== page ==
I am trying to prove that on a "nice" domain $\Omega$ in $\mathbb{R}^{3}$, the Green's function $G$ of $\bigtriangleup$ (the Laplacian) on $\Omega$ is always negative. I would like to use the Maximum Principle for harmonic functions, since $G(\mathbf{x}, \mathbf{x}_{0})=0 $ on $\partial \Omega $, so naturally I want to show that $G(\mathbf{x}, \mathbf{x}_{0})$ is harmonic on $\Omega$. Here's what I have so far:

Writing $G(\mathbf{x}, \mathbf{x}_{0})=H(\mathbf{x}, \mathbf{x}_{0})+\mathbf{\Phi} $ (where $H$ is harmonic on $\Omega$ and is such that $G=0$ on $\partial \Omega$, $\mathbf{\Phi}=-\frac{1}{4\pi |\mathbf{x}-\mathbf{x}_{0}|}$ is the fundamental solution in 3D), $G$ must be harmonic on $\Omega^{'}=\Omega -B_{\epsilon}(\mathbf{x}_{0})$, where $B_{\epsilon}(\mathbf{x}_{0})$ is the ball centered at $\mathbf{x}_{0}$ of radius $\epsilon$.

I want to show that this is equivalent to $G$ being harmonic on $\Omega$ as $\epsilon \rightarrow 0$ so that I may then evoke the aforementioned Maximum Principle to show that $G$ is bounded above by $0$, but I'm not sure of how to do this.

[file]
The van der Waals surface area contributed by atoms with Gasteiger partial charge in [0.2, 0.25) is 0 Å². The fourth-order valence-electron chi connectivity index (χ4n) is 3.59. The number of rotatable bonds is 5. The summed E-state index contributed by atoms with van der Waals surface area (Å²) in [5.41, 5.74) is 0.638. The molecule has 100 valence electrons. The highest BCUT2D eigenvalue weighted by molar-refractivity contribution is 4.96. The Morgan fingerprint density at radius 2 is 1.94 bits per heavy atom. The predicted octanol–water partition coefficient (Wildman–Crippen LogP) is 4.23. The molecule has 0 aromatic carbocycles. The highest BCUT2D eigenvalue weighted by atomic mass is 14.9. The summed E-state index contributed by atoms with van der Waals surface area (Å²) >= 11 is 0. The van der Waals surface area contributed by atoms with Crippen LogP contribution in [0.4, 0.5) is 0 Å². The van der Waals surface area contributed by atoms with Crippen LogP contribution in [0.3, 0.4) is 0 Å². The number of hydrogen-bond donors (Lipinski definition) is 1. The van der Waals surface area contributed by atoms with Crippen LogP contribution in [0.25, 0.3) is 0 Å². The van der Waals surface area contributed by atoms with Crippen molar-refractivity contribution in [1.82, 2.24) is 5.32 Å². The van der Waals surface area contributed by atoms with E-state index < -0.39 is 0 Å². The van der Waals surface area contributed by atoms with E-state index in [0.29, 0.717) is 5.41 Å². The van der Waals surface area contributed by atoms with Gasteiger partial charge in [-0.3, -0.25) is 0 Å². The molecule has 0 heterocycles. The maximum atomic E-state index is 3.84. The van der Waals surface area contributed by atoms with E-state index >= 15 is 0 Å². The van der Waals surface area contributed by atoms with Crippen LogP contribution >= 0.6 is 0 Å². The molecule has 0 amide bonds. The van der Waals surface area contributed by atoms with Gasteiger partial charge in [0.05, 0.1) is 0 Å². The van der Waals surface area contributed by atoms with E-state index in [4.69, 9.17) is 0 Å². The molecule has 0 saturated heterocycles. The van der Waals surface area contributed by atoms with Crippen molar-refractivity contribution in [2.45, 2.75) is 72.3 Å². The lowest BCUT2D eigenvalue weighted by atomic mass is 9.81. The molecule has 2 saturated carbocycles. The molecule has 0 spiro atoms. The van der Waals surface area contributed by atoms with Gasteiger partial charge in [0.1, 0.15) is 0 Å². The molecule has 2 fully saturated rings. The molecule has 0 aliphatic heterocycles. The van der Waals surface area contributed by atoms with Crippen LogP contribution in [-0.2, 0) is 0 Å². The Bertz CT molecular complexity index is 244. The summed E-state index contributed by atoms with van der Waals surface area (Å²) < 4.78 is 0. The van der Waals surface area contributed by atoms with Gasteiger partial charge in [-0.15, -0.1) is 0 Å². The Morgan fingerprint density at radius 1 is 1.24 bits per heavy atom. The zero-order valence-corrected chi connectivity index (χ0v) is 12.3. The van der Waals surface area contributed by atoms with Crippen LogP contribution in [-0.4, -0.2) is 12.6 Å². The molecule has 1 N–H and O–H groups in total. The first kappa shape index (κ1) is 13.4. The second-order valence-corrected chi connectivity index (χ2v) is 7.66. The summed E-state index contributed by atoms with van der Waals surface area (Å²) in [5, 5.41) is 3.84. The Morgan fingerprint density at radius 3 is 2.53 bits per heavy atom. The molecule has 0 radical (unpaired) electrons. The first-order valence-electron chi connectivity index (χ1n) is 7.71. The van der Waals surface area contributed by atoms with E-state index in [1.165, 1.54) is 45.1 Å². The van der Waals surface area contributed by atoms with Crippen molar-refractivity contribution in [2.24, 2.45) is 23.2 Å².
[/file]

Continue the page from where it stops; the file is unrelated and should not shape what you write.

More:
If you apply maximum principle on $\Omega \setminus B_{\epsilon}(\mathbf{x}_0)$, there are two boundaries. As you have said Green function takes zero on $\partial \Omega$.

For another boundary, note that $H$, being harmonic, is a twice continuously differentiable function in $\Omega$, so $|H(\mathbf{x}_0)|<\infty$, which implies that $\mathbf{x}_0$ is a blow-up singularity for G (where $\Phi$ kills $H$), $G(\mathbf{x}_0,\mathbf{x}_0)$ is $-\infty$.

You may argue that $\forall M>0$, $\exists\epsilon>0$, such that $G(\mathbf{x},\mathbf{x}_0)<-M$ for $\mathbf{x}\in \partial B$; then by maximum priciple you are done with $\Omega \setminus B_{\epsilon}(\mathbf{x}_0)$, finally just take $\epsilon \to 0$.

  • $\begingroup$ just what I was looking for. Thank you! $\endgroup$ – e.g Nov 26 '15 at 1:49

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